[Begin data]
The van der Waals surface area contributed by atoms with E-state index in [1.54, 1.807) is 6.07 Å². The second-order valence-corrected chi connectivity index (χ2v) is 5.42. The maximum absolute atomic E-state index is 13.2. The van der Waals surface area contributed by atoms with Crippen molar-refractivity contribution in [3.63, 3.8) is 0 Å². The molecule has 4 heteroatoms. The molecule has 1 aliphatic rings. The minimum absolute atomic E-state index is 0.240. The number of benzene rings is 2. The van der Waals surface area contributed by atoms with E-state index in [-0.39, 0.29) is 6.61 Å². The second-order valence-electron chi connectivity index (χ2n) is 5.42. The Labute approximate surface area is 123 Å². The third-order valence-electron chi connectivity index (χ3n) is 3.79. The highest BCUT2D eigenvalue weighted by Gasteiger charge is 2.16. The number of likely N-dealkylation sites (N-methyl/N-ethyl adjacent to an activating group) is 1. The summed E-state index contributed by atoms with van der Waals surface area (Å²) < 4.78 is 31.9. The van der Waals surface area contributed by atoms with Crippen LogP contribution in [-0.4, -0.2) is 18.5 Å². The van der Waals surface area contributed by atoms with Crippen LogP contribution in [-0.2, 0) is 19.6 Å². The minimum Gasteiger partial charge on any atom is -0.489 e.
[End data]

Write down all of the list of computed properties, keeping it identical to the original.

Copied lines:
The van der Waals surface area contributed by atoms with E-state index in [1.54, 1.807) is 6.07 Å². The second-order valence-corrected chi connectivity index (χ2v) is 5.42. The maximum absolute atomic E-state index is 13.2. The van der Waals surface area contributed by atoms with Crippen molar-refractivity contribution in [3.63, 3.8) is 0 Å². The molecule has 4 heteroatoms. The molecule has 1 aliphatic rings. The minimum absolute atomic E-state index is 0.240. The number of benzene rings is 2. The van der Waals surface area contributed by atoms with E-state index in [-0.39, 0.29) is 6.61 Å². The second-order valence-electron chi connectivity index (χ2n) is 5.42. The Labute approximate surface area is 123 Å². The third-order valence-electron chi connectivity index (χ3n) is 3.79. The highest BCUT2D eigenvalue weighted by Gasteiger charge is 2.16. The number of likely N-dealkylation sites (N-methyl/N-ethyl adjacent to an activating group) is 1. The summed E-state index contributed by atoms with van der Waals surface area (Å²) < 4.78 is 31.9. The van der Waals surface area contributed by atoms with Crippen LogP contribution in [-0.4, -0.2) is 18.5 Å². The van der Waals surface area contributed by atoms with Crippen LogP contribution in [-0.2, 0) is 19.6 Å². The minimum Gasteiger partial charge on any atom is -0.489 e.